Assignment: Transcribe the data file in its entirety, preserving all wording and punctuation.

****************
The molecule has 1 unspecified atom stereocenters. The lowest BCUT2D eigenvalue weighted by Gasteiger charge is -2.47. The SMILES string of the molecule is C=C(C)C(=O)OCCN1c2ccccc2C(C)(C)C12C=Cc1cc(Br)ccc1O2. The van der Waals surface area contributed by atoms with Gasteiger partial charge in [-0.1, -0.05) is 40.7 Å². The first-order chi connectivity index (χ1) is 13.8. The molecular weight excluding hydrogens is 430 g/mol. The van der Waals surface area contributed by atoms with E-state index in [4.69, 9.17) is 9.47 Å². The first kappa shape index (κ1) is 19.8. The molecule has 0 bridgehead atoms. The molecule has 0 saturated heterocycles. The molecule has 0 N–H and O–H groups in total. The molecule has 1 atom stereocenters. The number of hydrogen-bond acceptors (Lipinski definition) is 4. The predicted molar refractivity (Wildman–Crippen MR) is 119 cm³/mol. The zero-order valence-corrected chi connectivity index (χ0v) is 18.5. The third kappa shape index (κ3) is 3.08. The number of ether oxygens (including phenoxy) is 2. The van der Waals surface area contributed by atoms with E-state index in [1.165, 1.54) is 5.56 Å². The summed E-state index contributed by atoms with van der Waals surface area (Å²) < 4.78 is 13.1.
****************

The molecule has 1 unspecified atom stereocenters. The lowest BCUT2D eigenvalue weighted by Gasteiger charge is -2.47. The SMILES string of the molecule is C=C(C)C(=O)OCCN1c2ccccc2C(C)(C)C12C=Cc1cc(Br)ccc1O2. The van der Waals surface area contributed by atoms with Gasteiger partial charge in [-0.1, -0.05) is 40.7 Å². The first-order chi connectivity index (χ1) is 13.8. The molecular weight excluding hydrogens is 430 g/mol. The van der Waals surface area contributed by atoms with E-state index in [4.69, 9.17) is 9.47 Å². The first kappa shape index (κ1) is 19.8. The molecule has 0 bridgehead atoms. The molecule has 0 saturated heterocycles. The molecule has 0 N–H and O–H groups in total. The molecule has 1 atom stereocenters. The number of hydrogen-bond acceptors (Lipinski definition) is 4. The predicted molar refractivity (Wildman–Crippen MR) is 119 cm³/mol. The zero-order valence-corrected chi connectivity index (χ0v) is 18.5. The third kappa shape index (κ3) is 3.08. The number of ether oxygens (including phenoxy) is 2. The van der Waals surface area contributed by atoms with E-state index in [1.165, 1.54) is 5.56 Å². The summed E-state index contributed by atoms with van der Waals surface area (Å²) < 4.78 is 13.1.